Study seeks super agers' secrets to brain health

August 22, 2013 by Lindsey Tanner
In this Aug. 1, 2013 photo, 85-year-old Don Tenbrunsel, right, and Alex Wissman, soup kitchen volunteers, work at making lunches at St. Josaphat's Church in Chicago. Tenbrunsel is a "super ager," participating in a Northwestern University study of people in their 80s and 90s with astounding memories. So far the research has found scientific evidence that brains in this elite group resemble those of people decades younger. (AP Photo/M. Spencer Green)

They're called "super agers"—men and women who are in their 80s and 90s, but with brains and memories that seem far younger.

Researchers at Northwestern University are looking at this rare group in the hope that they may find ways to help protect others from . And they've had some tantalizing findings: Imaging tests have found unusually low amounts of age-related plaques along with more brain mass related to attention and memory in these elite seniors.

The super agers aren't just different on the inside; they have more energy than most people their age and share a positive, inquisitive outlook. Researchers are looking into whether those traits contribute to .

The study is still seeking volunteers, but fewer than 10 percent of would-be participants are eligible.

Explore further: Elderly SuperAgers have brains that look and act decades younger than their age

Related Stories

Elderly SuperAgers have brains that look and act decades younger than their age

August 16, 2012
Researchers have long chronicled what goes wrong in the brains of older people with dementia. But Northwestern Medicine researcher Emily Rogalski wondered what goes right in the brains of the elderly who still have terrific ...

It's not your imagination: Memory gets muddled at menopause

May 23, 2013
Don't doubt it when a woman harried by hot flashes says she's having a hard time remembering things. A new study published online in Menopause, the journal of The North American Menopause Society (NAMS), helps confirm with ...

Does being a bookworm boost your brainpower in old age?

July 3, 2013
New research suggests that reading books, writing and participating in brain-stimulating activities at any age may preserve memory. The study is published in the July 3, 2013, online issue of Neurology, the medical journal ...

Weight loss improves memory and alters brain activity in overweight women

June 17, 2013
Memory improves in older, overweight women after they lose weight by dieting, and their brain activity actually changes in the regions of the brain that are important for memory tasks, a new study finds. The results were ...

Memory improves for older adults using computerized brain-fitness program

June 25, 2013
UCLA researchers have found that older adults who regularly used a brain-fitness program on a computer demonstrated significantly improved memory and language skills.

Plaque build-up in your brain may be more harmful than having Alzheimer's gene

October 15, 2012
A new study shows that having a high amount of beta amyloid or "plaques" in the brain associated with Alzheimer's disease may cause steeper memory decline in mentally healthy older people than does having the APOE ɛ4 allele, ...

Recommended for you

Cognitive cross-training enhances learning, study finds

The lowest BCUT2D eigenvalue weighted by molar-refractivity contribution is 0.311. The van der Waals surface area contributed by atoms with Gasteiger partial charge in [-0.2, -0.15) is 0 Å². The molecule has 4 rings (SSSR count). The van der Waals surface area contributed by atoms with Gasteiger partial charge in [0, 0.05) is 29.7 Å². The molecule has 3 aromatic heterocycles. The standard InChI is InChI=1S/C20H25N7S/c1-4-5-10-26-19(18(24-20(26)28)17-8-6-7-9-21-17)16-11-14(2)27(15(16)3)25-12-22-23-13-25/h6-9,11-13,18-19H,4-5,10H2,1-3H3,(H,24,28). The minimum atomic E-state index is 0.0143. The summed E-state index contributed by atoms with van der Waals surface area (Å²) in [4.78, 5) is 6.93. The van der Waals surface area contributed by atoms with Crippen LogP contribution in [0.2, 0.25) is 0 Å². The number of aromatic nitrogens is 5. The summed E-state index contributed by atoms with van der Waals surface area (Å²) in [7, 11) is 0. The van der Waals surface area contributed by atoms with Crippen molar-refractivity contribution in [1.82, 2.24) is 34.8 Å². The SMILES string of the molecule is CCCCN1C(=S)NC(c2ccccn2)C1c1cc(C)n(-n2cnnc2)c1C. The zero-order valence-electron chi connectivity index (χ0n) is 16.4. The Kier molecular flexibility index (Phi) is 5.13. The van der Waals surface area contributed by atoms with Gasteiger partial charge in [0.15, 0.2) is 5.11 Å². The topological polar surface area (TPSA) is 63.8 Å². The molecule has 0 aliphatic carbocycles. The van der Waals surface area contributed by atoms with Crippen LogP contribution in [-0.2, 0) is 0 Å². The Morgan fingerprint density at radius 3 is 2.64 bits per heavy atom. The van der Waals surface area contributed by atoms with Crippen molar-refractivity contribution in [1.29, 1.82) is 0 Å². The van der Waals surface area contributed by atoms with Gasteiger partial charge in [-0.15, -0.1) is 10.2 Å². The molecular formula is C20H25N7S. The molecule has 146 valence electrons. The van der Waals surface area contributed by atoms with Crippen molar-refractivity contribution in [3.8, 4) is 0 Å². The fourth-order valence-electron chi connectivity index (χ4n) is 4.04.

July 25, 2017
Just as athletes cross-train to improve physical skills, those wanting to enhance cognitive skills can benefit from multiple ways of exercising the brain, according to a comprehensive new study from University of Illinois ...

Brain disease seen in most football players in large report

July 25, 2017
Research on 202 former football players found evidence of a brain disease linked to repeated head blows in nearly all of them, from athletes in the National Football League, college and even high school.

Zebrafish study reveals clues to healing spinal cord injuries

July 25, 2017
Fresh insights into how zebrafish repair their nerve connections could hold clues to new therapies for people with spinal cord injuries.

Lutein may counter cognitive aging, study finds

July 25, 2017
Spinach and kale are favorites of those looking to stay physically fit, but they also could keep consumers cognitively fit, according to a new study from University of Illinois researchers.

Brain stimulation may improve cognitive performance in people with schizophrenia

July 24, 2017
Brain stimulation could be used to treat cognitive deficits frequently associated with schizophrenia, according to a new study from King's College London.

New map may lead to drug development for complex brain disorders, researcher says

July 24, 2017
Just as parents are not the root of all their children's problems, a single gene mutation can't be blamed for complex brain disorders like autism, according to a Keck School of Medicine of USC neuroscientist.

1 comment

Adjust slider to filter visible comments by rank

Display comments: newest first

Osiris1
not rated yet Aug 23, 2013
Be nice if a link to that study was in the article. As it is, I will be required to dig for the info on the biiiiiiiiig baaaaaaaaaaadddd nett. Not to difficult for one who has done it for a really long time. Am 67 so probably do not qualify yet, although having a body that looks thirty may give some pause.

Please sign in to add a comment. Registration is free, and takes less than a minute. Read more

Click here to reset your password.
Sign in to get notified via email when new comments are made.